From rags to riches and from addiction to altruism: the life of a Houston businessman – warts and all – hits the silver screen. Best of all, the movie’s profits will be plowed back into education.
Dick Wallrath’s tale is featured in the film, “Deep in the Heart,” which opened at select cineplexes last month.
If you’ve never heard of Wallrath, that’s probably because he never shelled out hundreds of thousands of dollars for your grand champion steer.
He has given millions to farming and agriculture programs like 4-H and FFA (Future Farmers of America) for one simple reason.
“You know,” says the 81-year old Wallrath in a Texas drawl, “the difference between a city kid and a 4-H or FFA is that if the city kid don’t do his job, nothing happens. But if the country kid don’t do his job, something dies.”
And Dick Wallrath knows a thing or two about dying. He can tell you – down to the day – how long the “old” Dick has been dead. It was almost 45-years ago: the day he stopped drinking. And the full story spools out in “Deep in the Heart.”
“Dick had the tendency to get verbally and physically abusive at times,” says the film’s executive producer, Jay Hoffman. “And he allowed all of that to be put into the script.”
“It’s basically a story of my life,” adds Wallrath. “And it’s 90-percent true.”
Wallrath’s life turned around after he got sober, found religion, and started selling windows.
“I knew nothing about it at that time except they keep out some of the wind and some of the water,” he chuckles.
His business partnership blossomed into a Houston corporation: Champion Window Company. Through it, Dick Wallrath became wealthy – and connected.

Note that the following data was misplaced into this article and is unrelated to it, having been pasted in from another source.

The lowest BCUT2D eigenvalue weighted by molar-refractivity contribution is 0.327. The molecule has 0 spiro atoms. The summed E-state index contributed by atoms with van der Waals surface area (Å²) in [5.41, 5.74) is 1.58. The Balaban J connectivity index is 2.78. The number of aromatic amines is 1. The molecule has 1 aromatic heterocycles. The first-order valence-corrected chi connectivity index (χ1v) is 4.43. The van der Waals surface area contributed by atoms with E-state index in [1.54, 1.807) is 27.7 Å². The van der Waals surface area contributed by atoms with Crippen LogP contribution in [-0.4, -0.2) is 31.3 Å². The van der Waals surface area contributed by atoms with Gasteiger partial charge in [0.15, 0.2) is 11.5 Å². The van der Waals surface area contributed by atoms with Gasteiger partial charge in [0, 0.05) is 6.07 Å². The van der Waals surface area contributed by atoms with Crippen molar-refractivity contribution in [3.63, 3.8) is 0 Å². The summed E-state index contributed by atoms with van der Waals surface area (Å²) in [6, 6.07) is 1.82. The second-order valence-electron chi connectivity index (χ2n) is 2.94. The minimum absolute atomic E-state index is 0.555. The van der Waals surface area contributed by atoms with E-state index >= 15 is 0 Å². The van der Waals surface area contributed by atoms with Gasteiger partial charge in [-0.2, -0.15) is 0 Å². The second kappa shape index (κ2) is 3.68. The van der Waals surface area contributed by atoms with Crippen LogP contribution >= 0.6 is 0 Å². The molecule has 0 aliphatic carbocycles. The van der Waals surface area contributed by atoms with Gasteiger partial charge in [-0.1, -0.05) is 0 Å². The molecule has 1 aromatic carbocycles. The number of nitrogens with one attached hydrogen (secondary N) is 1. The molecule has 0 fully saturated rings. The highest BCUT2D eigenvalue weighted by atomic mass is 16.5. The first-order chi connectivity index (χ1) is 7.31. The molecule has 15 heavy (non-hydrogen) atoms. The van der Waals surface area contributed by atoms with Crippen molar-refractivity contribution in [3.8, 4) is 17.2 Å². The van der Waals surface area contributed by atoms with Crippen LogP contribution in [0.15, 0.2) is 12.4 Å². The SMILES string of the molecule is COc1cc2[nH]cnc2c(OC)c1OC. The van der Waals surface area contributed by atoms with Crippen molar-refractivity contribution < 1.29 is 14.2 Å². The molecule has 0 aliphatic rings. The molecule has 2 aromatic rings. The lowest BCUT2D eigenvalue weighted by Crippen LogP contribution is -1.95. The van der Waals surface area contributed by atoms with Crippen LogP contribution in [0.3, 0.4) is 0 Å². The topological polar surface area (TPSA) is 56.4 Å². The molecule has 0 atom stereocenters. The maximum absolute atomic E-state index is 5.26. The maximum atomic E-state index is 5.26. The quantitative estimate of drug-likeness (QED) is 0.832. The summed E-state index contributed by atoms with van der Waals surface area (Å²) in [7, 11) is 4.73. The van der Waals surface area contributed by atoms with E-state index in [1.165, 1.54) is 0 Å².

“Dick was introduced to me by a mutual friend in Rick Perry, the Governor of Texas,” explains Hoffman. Perry has a brief cameo in the movie, playing himself.
After giving millions through Texas livestock shows to get country kids to college, Dick Wallrath decided to start his own educational foundation.
“The qualification for getting a scholarship is similar to what Houston (Livestock Show & Rodeo) has, only we dropped our grade level so we accept C students,” says Wallrath. He adds, with a laugh, “I was a C student.”
But Dick Wallrath’s greatest gift might not come in any particular denomination, says the executive producer. It just might be what’s on film.
“It’s a story of redemption,” says Jay Hoffman. “It’s a story of faith and it’s a story of giving back.”
And perhaps it’s also proof that “rock bottom” can be a beginning.
Says Hoffman, “Dick Wallrath can give you some inspiration and hope.”
Or, as Dick himself might say: “Hey, if that guy done it, I can do it.”
Wallrath says the lion’s share of the film’s profits will go right into his educational fund, which hands out 142 scholarships a year – each of them worth $10,000.